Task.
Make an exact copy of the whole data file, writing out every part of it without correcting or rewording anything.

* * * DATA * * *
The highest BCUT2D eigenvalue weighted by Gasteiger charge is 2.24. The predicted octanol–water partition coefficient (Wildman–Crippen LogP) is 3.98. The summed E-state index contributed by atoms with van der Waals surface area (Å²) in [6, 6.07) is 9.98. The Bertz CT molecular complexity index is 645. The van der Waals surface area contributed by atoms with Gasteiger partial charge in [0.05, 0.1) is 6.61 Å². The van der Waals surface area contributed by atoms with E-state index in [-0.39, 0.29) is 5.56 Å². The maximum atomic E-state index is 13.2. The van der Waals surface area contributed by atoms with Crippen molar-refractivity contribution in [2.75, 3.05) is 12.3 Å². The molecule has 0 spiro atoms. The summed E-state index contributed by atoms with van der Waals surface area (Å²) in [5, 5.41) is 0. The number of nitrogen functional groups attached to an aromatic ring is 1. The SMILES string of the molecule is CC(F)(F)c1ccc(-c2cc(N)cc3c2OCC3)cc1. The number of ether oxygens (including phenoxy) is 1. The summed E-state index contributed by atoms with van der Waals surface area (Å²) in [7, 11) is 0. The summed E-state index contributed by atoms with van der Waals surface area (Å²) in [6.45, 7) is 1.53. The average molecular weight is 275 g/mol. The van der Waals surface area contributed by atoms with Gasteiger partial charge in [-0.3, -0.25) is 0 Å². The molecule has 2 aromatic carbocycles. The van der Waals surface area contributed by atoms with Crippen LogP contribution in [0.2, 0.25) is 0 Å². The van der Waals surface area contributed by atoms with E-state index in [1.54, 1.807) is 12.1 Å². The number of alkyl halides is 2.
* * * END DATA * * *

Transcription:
The highest BCUT2D eigenvalue weighted by Gasteiger charge is 2.24. The predicted octanol–water partition coefficient (Wildman–Crippen LogP) is 3.98. The summed E-state index contributed by atoms with van der Waals surface area (Å²) in [6, 6.07) is 9.98. The Bertz CT molecular complexity index is 645. The van der Waals surface area contributed by atoms with Gasteiger partial charge in [0.05, 0.1) is 6.61 Å². The van der Waals surface area contributed by atoms with E-state index in [-0.39, 0.29) is 5.56 Å². The maximum atomic E-state index is 13.2. The van der Waals surface area contributed by atoms with Crippen molar-refractivity contribution in [2.75, 3.05) is 12.3 Å². The molecule has 0 spiro atoms. The summed E-state index contributed by atoms with van der Waals surface area (Å²) in [5, 5.41) is 0. The number of nitrogen functional groups attached to an aromatic ring is 1. The SMILES string of the molecule is CC(F)(F)c1ccc(-c2cc(N)cc3c2OCC3)cc1. The number of ether oxygens (including phenoxy) is 1. The summed E-state index contributed by atoms with van der Waals surface area (Å²) in [7, 11) is 0. The summed E-state index contributed by atoms with van der Waals surface area (Å²) in [6.45, 7) is 1.53. The average molecular weight is 275 g/mol. The van der Waals surface area contributed by atoms with Gasteiger partial charge in [-0.3, -0.25) is 0 Å². The molecule has 2 aromatic carbocycles. The van der Waals surface area contributed by atoms with Crippen LogP contribution in [0.2, 0.25) is 0 Å². The van der Waals surface area contributed by atoms with E-state index in [1.54, 1.807) is 12.1 Å². The number of alkyl halides is 2.